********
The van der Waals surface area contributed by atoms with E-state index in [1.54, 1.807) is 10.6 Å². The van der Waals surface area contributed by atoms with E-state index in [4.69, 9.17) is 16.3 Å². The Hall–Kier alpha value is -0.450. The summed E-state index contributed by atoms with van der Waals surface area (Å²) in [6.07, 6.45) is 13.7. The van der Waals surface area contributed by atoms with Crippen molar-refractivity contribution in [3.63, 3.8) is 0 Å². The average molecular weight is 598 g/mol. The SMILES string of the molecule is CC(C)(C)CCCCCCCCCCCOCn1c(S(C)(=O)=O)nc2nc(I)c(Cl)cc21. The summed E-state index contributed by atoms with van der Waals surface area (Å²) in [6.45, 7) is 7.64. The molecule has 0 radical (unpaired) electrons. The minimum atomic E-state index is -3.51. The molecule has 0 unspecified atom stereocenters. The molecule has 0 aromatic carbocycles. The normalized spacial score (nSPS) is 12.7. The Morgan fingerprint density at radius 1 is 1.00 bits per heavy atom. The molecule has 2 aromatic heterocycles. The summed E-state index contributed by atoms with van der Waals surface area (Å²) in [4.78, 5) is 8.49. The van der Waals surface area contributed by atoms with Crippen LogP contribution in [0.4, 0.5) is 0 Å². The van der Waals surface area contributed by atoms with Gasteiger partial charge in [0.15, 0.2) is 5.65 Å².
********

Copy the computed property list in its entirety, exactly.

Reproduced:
The van der Waals surface area contributed by atoms with E-state index in [1.54, 1.807) is 10.6 Å². The van der Waals surface area contributed by atoms with E-state index in [4.69, 9.17) is 16.3 Å². The Hall–Kier alpha value is -0.450. The summed E-state index contributed by atoms with van der Waals surface area (Å²) in [6.07, 6.45) is 13.7. The van der Waals surface area contributed by atoms with Crippen molar-refractivity contribution in [3.63, 3.8) is 0 Å². The average molecular weight is 598 g/mol. The SMILES string of the molecule is CC(C)(C)CCCCCCCCCCCOCn1c(S(C)(=O)=O)nc2nc(I)c(Cl)cc21. The summed E-state index contributed by atoms with van der Waals surface area (Å²) in [6.45, 7) is 7.64. The molecule has 0 radical (unpaired) electrons. The minimum atomic E-state index is -3.51. The molecule has 0 unspecified atom stereocenters. The molecule has 0 aromatic carbocycles. The normalized spacial score (nSPS) is 12.7. The Morgan fingerprint density at radius 1 is 1.00 bits per heavy atom. The molecule has 2 aromatic heterocycles. The summed E-state index contributed by atoms with van der Waals surface area (Å²) in [4.78, 5) is 8.49. The van der Waals surface area contributed by atoms with Crippen LogP contribution in [0.4, 0.5) is 0 Å². The van der Waals surface area contributed by atoms with Gasteiger partial charge in [0.15, 0.2) is 5.65 Å².